Most people, including software developers, will skip anything they don't
already believe they need to read. Server software developers don't think very
much about integration: though someone using Twisted has eschewed custom and
decided not to rewrite everything from scratch, there is still a persistent
belief in the application developers have an unrealistic degree of control over
the deployment environment, which turns software immediately into
consultingware and ruins its general applicability. TAPs are one tiny, tiny
microcosm of this problem, so I don't expect that they will solve all the
world's ills in this regard, either :).
Featuring the TAP plugin howto prominently at least stimulates debate about
TAPs. This conversation is not the first such one (though it is by far the
lengthiest and most public). Conversations stimulate development in turn.
Despite occasional fits of philosophical obscurantism, I am also more a
programmer than an ideologue. While this conversation has been going on, I've
been kicking around more and more ideas for COIL and how to make this whole
plugin thing a really slick whiz-bang experience. I'm sure that will be more
convincing than an email thread.
Those of you who are disagreeing, consider that even your disagreement is a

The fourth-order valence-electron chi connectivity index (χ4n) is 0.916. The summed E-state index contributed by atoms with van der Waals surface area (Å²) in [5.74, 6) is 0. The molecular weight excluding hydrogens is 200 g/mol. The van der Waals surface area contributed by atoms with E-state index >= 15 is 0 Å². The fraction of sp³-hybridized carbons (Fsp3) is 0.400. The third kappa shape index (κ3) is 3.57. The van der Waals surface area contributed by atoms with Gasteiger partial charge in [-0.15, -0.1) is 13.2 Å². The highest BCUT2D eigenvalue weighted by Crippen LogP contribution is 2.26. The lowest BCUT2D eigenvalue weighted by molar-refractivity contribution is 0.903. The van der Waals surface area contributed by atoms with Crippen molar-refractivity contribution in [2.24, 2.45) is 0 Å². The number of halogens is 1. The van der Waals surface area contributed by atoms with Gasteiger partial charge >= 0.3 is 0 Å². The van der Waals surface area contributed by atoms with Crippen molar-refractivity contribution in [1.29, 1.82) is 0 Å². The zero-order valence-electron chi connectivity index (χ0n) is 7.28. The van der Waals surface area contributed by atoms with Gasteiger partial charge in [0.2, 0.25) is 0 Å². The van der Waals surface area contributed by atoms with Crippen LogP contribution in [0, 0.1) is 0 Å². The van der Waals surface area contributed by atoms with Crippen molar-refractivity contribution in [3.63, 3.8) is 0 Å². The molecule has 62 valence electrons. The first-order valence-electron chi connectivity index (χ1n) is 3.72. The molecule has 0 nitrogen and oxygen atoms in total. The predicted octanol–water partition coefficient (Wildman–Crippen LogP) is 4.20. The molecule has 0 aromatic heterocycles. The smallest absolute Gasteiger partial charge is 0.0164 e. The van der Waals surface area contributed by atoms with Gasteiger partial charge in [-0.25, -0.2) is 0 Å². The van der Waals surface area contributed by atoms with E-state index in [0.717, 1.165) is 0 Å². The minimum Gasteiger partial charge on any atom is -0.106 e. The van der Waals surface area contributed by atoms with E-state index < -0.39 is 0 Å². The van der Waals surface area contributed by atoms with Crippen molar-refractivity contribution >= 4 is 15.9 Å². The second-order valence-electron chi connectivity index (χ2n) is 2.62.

> Give Twisted plugins its own, comprehensive doc that can assume knowledge of
> basic Twisted, rather than short-changing it by making it the introductory
> doc. It could start with a section titled "Motivation", explaining the
> advantages of twistd and mktap.
While I think of this as an important introductory doc, it's already the 18th
document in the book. In fact, it comes after "Using Dirdbm", which I think
may be shortchanging it a *bit* more than treating it as introductory :-).
As to comprehensiveness: I'd love to have a whole chapter on plugins, but
frankly there isn't that much to cover. Do you feel that the current doc is
not thorough enough?
And finally, motivation: the section "Twisted and You: Where Does Your Code Fit
In?" may not be optimal, but I think it explains in overview terms why one
would want to use a TAP.
| <`'> | Glyph Lefkowitz: Traveling Sorcerer |
| < _/ > | Lead Developer, the Twisted project |
| < ___/ > | http://www.twistedmatrix.com |